Jake fought back his tears and stared at the casket lying at
the front of the church. The shining coffin was bathed in a floodlight that looked like a beam of sunlight from heaven; the brightness formed a soft halo around the casket in which Maria lay, motionless as if she had simply fallen asleep and might awake at any moment. Jake ignored the organ prelude and simply stared at her body.
He continued to do so through the short service, as if at any
moment she would take a deep breath and wake up. She would sit
up, full of life, and tell everyone to go home, the whole thing
had simply been a big mistake.
But she never awakened.
Death is the enemy, Jake thought when the service was
finally over at the cemetery. He shook hands with the friends,
relatives, and neighbors who mumbled cliches and then nervously
fled from the graveyard, got into their cars, and sped away as
if fearful they might be tainted by the death around them.
"It's time to go," Jake's brother-in-law finally told
him, pulling him away from the grave site long after the others
had gone. Jake let himself be led to the black limousine and
climbed in without a word.
Jake spent the next six months away from his job, too upset to
work. He lived off the funds he and Marie had saved during their
ten years of marriage. His spent his time searching through
the library and then through dusty bookshops, devouring
the books on religion and then, not finding the answer he sought, delved into the white and then the black arts of magic.
Sitting in his kitchen, Jake pushed aside a leather-bound
book and traced the cigarette burn on the smooth oak table with
his finger. The burn had come with the table, put there by the
previous owner decades before Maria had rescued it from the dusty
corner of an antique shop.
Then he turned his attention to his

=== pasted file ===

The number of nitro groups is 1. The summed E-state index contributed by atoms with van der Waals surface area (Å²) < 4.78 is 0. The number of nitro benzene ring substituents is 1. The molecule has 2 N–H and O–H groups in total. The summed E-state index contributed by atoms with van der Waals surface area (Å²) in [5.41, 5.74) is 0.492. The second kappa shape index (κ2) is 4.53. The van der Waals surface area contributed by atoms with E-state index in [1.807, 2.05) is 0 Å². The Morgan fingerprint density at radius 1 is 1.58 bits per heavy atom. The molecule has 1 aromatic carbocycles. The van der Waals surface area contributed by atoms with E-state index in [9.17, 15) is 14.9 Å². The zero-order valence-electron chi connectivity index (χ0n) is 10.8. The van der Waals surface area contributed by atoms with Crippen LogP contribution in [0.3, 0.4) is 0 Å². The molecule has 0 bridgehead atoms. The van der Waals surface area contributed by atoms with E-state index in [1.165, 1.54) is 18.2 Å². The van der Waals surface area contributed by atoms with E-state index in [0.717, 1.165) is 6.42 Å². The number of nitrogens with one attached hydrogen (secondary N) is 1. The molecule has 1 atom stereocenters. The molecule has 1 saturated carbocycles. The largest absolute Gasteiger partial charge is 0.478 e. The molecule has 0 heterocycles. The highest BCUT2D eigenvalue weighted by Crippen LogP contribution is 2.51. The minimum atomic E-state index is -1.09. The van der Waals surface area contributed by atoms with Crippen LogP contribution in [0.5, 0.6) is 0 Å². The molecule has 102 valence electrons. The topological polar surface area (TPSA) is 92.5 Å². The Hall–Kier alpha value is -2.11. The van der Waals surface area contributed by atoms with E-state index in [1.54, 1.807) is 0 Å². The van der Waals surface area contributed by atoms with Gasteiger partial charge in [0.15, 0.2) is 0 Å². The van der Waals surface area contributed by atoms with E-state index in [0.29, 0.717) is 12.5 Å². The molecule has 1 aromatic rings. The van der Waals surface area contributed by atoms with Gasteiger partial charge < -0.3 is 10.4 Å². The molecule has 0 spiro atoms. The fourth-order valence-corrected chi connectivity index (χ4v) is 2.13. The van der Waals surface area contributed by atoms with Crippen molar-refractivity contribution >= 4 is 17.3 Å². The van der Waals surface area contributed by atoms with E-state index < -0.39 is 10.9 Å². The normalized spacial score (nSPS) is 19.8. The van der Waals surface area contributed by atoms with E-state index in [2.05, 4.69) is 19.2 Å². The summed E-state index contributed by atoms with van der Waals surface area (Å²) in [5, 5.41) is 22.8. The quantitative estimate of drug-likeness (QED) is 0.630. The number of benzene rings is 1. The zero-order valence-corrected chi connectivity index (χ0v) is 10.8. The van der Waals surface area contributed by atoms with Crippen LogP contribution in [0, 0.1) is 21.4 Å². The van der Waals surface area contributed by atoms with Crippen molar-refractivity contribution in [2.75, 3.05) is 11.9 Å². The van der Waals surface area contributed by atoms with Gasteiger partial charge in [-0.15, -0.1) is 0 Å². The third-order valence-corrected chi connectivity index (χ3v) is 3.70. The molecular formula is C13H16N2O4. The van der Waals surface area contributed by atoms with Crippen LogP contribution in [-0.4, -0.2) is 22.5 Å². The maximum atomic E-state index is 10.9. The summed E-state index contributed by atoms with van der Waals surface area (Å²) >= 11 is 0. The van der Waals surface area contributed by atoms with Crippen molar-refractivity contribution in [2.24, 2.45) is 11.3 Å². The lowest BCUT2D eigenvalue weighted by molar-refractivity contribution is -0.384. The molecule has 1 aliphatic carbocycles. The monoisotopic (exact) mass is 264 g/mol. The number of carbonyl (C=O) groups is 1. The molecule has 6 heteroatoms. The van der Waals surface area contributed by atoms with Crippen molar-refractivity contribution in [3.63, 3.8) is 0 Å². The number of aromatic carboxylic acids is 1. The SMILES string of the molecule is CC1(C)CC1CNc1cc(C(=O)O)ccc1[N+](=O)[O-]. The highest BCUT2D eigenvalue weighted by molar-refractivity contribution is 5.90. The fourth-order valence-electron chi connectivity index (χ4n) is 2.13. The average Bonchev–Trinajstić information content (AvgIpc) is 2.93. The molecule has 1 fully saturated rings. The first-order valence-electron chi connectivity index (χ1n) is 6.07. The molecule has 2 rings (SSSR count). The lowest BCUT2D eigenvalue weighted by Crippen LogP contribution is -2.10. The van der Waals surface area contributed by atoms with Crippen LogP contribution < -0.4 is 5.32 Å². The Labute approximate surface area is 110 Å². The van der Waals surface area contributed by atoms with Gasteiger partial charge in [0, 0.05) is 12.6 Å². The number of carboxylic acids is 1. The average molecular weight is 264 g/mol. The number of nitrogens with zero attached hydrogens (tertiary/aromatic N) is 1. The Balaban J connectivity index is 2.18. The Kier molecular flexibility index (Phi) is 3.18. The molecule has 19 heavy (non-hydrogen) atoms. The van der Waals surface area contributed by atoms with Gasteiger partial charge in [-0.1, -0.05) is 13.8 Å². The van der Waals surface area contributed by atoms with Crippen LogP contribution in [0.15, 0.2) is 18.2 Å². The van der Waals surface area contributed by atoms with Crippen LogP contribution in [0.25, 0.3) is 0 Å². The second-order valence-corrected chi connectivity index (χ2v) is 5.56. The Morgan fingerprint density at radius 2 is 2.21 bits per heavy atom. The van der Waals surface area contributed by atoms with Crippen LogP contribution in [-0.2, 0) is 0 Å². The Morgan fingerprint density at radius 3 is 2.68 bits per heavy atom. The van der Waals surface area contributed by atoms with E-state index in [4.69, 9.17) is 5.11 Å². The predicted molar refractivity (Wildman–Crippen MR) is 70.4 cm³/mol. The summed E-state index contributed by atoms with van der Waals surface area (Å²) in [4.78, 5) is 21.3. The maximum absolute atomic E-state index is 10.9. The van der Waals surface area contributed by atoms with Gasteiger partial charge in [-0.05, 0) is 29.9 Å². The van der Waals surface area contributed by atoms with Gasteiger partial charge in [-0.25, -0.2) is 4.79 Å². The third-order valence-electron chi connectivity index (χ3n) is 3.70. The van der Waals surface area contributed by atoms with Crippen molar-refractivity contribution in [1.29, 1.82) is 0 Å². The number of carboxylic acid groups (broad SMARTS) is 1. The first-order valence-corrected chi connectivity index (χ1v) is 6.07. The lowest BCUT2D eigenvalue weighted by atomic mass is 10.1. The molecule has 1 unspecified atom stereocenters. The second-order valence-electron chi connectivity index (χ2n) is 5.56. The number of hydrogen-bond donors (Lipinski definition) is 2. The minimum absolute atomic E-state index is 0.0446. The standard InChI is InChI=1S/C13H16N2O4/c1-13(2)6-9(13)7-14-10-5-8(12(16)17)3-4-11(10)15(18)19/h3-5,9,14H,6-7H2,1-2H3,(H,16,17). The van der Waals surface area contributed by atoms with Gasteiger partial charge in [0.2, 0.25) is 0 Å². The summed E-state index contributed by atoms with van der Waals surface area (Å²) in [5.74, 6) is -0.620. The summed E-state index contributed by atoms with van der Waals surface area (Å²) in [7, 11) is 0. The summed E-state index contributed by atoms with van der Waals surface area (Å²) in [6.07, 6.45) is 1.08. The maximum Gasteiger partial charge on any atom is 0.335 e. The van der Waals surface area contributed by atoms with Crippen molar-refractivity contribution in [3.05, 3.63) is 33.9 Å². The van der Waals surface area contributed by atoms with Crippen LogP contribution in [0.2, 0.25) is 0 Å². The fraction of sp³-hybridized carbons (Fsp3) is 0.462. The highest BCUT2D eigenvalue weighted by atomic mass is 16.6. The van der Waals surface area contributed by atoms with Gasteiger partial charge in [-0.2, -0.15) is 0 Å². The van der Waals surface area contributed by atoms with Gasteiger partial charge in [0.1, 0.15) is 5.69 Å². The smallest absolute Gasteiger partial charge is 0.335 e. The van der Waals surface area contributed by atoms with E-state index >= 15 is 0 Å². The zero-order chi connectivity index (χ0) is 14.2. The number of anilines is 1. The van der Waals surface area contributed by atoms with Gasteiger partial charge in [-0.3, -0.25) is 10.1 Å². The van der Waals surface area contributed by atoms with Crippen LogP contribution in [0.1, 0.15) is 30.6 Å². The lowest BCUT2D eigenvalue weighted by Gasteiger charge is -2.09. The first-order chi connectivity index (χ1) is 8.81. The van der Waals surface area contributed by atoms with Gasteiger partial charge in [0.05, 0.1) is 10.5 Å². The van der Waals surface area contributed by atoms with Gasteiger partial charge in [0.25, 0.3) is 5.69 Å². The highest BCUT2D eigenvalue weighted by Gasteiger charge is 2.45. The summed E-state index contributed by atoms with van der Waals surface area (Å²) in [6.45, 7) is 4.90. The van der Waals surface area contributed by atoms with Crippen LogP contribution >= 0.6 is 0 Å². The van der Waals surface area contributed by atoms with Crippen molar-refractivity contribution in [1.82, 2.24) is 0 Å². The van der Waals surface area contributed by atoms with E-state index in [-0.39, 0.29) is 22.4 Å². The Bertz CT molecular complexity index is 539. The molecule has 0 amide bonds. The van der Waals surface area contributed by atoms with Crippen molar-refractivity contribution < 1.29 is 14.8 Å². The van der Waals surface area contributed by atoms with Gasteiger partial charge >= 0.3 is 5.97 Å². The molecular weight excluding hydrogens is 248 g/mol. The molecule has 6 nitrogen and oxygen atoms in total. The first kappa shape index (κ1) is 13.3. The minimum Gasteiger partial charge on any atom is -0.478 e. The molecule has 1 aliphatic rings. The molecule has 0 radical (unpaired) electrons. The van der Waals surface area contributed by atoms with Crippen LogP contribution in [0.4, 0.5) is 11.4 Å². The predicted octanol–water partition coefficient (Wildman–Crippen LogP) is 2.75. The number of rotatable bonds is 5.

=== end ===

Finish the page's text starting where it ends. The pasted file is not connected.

steak, carving off a chunk before glancing up at his wife.
"So what's bothering you?" Maria asked. "Go ahead
and tell me about it now. We'll break our rule about not talking
shop at the table."
Jake put down his knife and hitched up his glasses. "This
spell I've discovered. It's pretty complicated."
"That's okay, we've got all the time in the world."
Maria maintained eye contact with him as she lifted a glass of
water to her full lips.
"I think I could sit here and look into your dark eyes the
rest of my life," Jake told her.
"Very romantic but don't change the subject."
"Okay," he said around a bite of steak. "What
it boils down to is that the work I've been doing. . ."
"Your magic books?"
"Yeah. It's complicated - and yet so simple. It looks like - I
know this is about impossible to believe." "Try me."
"It looks like it's possible to bring people back from the
dead. I know that sounds crazy, but I've already done it with - ."
"It doesn't sound crazy at all. It makes perfect sense
"Yeah, I guess it would," he said with a sheepish grin.
"You were always going to church all the time and tried
to make me feel guilty. You and your parents. Always conspiring
to save my soul. Then you were in the accident and. . ."
"It's weird," Jake said, putting down his fork. "I
thought you were, uh, dead. But I guess I was wrong." He
looked at her for some hint of what she was thinking, but her
face was a mask.
"Let's not get side tracked," she said. "What's
the problem with the book?"
"I've either got to falsify documents or somehow mislead
people into thinking that. . . Well, if anyone knows I can raise
people from the dead, it will be a disaster. The whole world
will be at our doorstep. I just don't know."
"There's always a solution. All you need to do is think
about it and talk it out."
The doorbell rang.
"Who could that be?" Jake asked.
"It's for you."
"Then I'll get it," Jake said, wondering how Marie
could know it was for him. He pushed away from the table, stood
up, wove his way past the china cabinet, crossing into the living
room, his shoes clicking on the wooden floor. A reddish glow
shone through the cut-glass windows on either side of the front
door in the foyer. Jake gazed at the glass but couldn't see through
it. Yet somehow nothing seemed out of the ordinary to the scientist.
He grasped the doorknob and opened the door.
The startled scientist recoiled as the hooded figure pushed its
way into the room. The thing's face was hidden in the shadow
of its robes; its bony hand held a bloody sickle. "Why are
you robbing me?" Death asked.
Jake stood speechless, unsure